In commemoration of the 175th anniversary of the signing of Te Tiriti o Waitangi/The Treaty of Waitangi, this exhibition brings together five women who have made work in response to the impact of the Treaty and its effect on Māori today.
Robyn Kahukiwa (Ngati Porou, Te Aitanga-a-Hauiti, Ngati Hau, Ngati Konohi, Whanau a Ruatapere), based in Kapiti, is of New Zealand’s foremost Māori women artists.
A staunch supporter of Māori rights and the power and prestige of Māori women, she has been exhibiting nationally and internationally for over four decades.
She is recognised as an art icon and role model, a leading voice in contemporary Māori art and an international leader in indigenous art.
Through her work Kahukiwa has established strong connections between art and politics and has done much to raise awareness of contemporary Māori art on the world stage.
Linda Munn (Nga Puhi, Ngai te Rangi, Te Atiawa, Ngai Tahu) had been involved in protest art since the 1980’s, when art became a media used to comment on current issues.
In 1989 she collaborated with two other Whangarei mums in one of their kitchens to design the Tino Rangatiratanga flag, which has been acknowledged as a symbol of Māori sovereignty and used in protest marches and demonstrations throughout New Zealand. The flag features in much of the work in the exhibition.
Suzanne Tamaki’s (Maniapoto, Tuhoe, Te Arawa) large scale photographs also feature using provocative fashion photography to agitate discussions about colonisation, with wāhine-toa (women of strength) featuring prominently.
Tamaki was one of the founding members of the Pacific Sisters fashion collective in the mid 90’s participating in various multimedia fashion shows including the 12th Sydney Biennale and the South Pacific Festival of the Arts in Samoa, Palau and Pagopago. Her work is exhibited and collected extensively throughout New Zealand and the Pacific.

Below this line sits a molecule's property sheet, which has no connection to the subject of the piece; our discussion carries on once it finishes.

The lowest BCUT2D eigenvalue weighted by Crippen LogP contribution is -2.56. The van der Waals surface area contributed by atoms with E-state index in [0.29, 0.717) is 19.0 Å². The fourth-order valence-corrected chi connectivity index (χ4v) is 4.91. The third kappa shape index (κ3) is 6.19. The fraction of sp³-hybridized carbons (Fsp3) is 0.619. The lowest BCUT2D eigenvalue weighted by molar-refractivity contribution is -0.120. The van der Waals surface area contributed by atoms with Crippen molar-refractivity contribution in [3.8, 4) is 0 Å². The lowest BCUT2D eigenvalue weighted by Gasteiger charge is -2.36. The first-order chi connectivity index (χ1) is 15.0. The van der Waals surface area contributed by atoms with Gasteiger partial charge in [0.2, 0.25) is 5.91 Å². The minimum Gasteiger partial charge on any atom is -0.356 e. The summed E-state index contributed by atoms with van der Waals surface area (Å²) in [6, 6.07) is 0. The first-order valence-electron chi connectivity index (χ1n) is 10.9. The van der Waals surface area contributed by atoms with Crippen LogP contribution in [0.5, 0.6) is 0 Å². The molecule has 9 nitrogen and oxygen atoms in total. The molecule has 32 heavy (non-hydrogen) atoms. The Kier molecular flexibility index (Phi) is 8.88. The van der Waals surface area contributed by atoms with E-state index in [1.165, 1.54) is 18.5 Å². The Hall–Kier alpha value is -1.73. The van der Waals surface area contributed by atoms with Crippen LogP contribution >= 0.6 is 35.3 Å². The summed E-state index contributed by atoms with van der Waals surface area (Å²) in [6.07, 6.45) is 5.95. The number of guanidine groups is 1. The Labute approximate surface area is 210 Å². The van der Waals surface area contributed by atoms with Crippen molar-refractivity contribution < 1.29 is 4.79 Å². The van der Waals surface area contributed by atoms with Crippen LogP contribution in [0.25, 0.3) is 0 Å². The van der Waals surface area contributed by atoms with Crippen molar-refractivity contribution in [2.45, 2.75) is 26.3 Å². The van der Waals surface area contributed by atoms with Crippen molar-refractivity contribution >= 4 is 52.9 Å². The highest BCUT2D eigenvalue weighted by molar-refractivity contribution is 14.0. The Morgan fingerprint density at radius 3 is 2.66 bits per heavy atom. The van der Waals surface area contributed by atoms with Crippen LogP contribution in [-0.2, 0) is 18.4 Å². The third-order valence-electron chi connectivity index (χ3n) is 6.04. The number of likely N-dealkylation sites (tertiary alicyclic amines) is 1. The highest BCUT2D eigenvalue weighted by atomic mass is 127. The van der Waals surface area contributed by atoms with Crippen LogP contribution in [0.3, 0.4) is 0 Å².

Tracey Tawhiao (Ngai te Rangi, Whakatohea, Tuwharetoa) is a writer, performance poet, filmmaker, qualified lawyer and leading Māori artist based in Auckland. Her artworks are made from newspaper where Tawhiao uses Māori symbols and motifs to ‘rewrite’ and recreate news stories from an alternative, Māori perspective.
By obscuring certain words in a headline or passages of an article, and layering sheet of newspaper she changes the focus of each news item and changes the often negative editorial slant.
Andrea Hopkins is one of Northland’s leading contemporary painters. She is known nationally and internationally for her work which blends cultural semiotics with surreal landscapes.
Of Māori, New Zealand and Welsh decent Hopkins is influenced by the Māori concepts of wairua/spiritual, hinengaro/emotional, whanau/family and tangata/the physical being. Her practice involves taking everyday identities and Māori motifs and places them against delicately brushed landscapes conveying messages of duality and strength.
This exhibition is developed and toured by Expressions Whirinaki with the generous support of Creative New Zealand and Waitangi Day Commemoration Fund.